Forty years ago, it was considered obligatory to jeer, run down, even crap on religion. Anyone who set about to criticize the way the world was going could not fail to question the great power of the biggest clerical organizations. But according to some people, in truth more and more people, these days you’ve got to shut your mouth. Charlie still devotes many of its cover illustrations to Papists. But the Muslim religion, imposed like a flag on innumerable people across the planet, as far away as Indonesia, must somehow be spared. Why the hell? What is the relationship, unless it’s just ideological, between the fact of being Arab, for example, and belonging to Islam?
2. Long-time readers of the DDD family of blogs are well aware of my long-term man crush on documentary filmmaker Adam Curtis. I'm also a huge fan of his frequent collaborator, Charlie Brooker. Well, apparently, Curtis has a new doc on the way, and judging from this nugget that was showcased in Brooker's 2014 "year in review" TV special, it's looking like a real doozy. Why is everything we're told by The Powers That Be confusing and contradictory? And what does a former avant garde artist from Russia have to do with "a new system of political control" that aims to keep citizens (subjects?) in "a constant state of destabilized perception"? Check out the clip below to find out. It's chilling, and it's essential watching.

3. And now, for our daily dose of levity from [adult swim]... "Live Forever as you Are Today!" And it's all thanks to science and technology! WOW!

Friday, January 9, 2015


1. If you only read one editorial about what went down in Paris on Wednesday at the offices of satirical magazine Charlie HEBDO, make it this one by George Packer.
The murders today in Paris are not a result of France’s failure to assimilate two generations of Muslim immigrants from its former colonies. They’re not about French military action against the Islamic State in the Middle East, or the American invasion of Iraq before that. They’re not part of some general wave of nihilistic violence in the economically depressed, socially atomized, morally hollow West - the Paris version of Newtown or Oslo. Least of all should they be “understood” as reactions to disrespect for religion on the part of irresponsible cartoonists. ... Because the ideology is the product of a major world religion, a lot of painstaking pretzel logic goes into trying to explain what the violence does, or doesn’t, have to do with Islam.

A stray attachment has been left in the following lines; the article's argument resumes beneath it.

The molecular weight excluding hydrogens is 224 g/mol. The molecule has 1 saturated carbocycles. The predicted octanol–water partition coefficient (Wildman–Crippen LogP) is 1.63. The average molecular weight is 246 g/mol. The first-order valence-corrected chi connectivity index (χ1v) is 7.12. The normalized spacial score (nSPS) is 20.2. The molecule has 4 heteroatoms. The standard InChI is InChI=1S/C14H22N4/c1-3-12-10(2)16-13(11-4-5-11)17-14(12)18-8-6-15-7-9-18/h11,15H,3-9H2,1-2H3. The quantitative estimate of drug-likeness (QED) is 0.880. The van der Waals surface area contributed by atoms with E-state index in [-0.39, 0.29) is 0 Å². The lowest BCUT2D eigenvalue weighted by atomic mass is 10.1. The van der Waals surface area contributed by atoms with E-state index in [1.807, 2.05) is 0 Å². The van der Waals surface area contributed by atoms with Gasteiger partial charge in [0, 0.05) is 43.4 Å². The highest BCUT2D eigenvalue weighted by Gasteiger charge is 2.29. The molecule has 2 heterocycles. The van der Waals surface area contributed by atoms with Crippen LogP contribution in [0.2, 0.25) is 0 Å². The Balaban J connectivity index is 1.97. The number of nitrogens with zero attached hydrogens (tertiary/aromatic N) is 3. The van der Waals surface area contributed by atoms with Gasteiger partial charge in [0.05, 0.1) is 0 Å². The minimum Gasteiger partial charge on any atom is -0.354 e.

Read the whole thing. Read it. Especially if you secretly harbor niggling doubts about whether the people who work at Charlie HEBDO might have been "asking for it". Read it now.

2. If you don't know who David Cole is, how he figures into the story of Hollywood's underground right-wing establishment, and what he did before he got into the business of being America's #1 Republican Party Animal - I'll give you a hint: it rhymes with "Folocaust denier" - then boy howdy, wait'll you get a load of this crazy excerpt from his upcoming book by our good friends at Feral House Publishing!

3. And as a fitting satirical finish to today's otherwise tragic selections, please join me in watching [adult swim]'s hilariously sacrilegious parody infomercial, The Book of Christ

Thursday, January 8, 2015


1. Peter Bebergal, author of the new book Season of the Witch: How The Occult Saved Rock and Roll, which I recently purchased and which I will be reviewing in depth later this month, also recently wrote an edition of The New Yorker's "Page Turner" column, in which he gives a very good overview of the career of the "high fantasy" author Michael Moorcock,  whom he calls The Anti-Tolkien.
From his first job, editing a Tarzan fan magazine at the age of seventeen, to his seventieth novel, which will be released in January, he has essentially written the other style guide for modern fantasy. Moorcock is the author of an almost uncountable number of short stories; he’s edited anthologies, written critical books of nonfiction and had his novel “Mother London” shortlisted for the Whitbread Prize. With that output, Moorcock is likely to have written some duds, but he is quick to acknowledge his own limitations. He once wrote, “I think of myself as a bad writer with big ideas, but I’d rather be that than a big writer with bad ideas”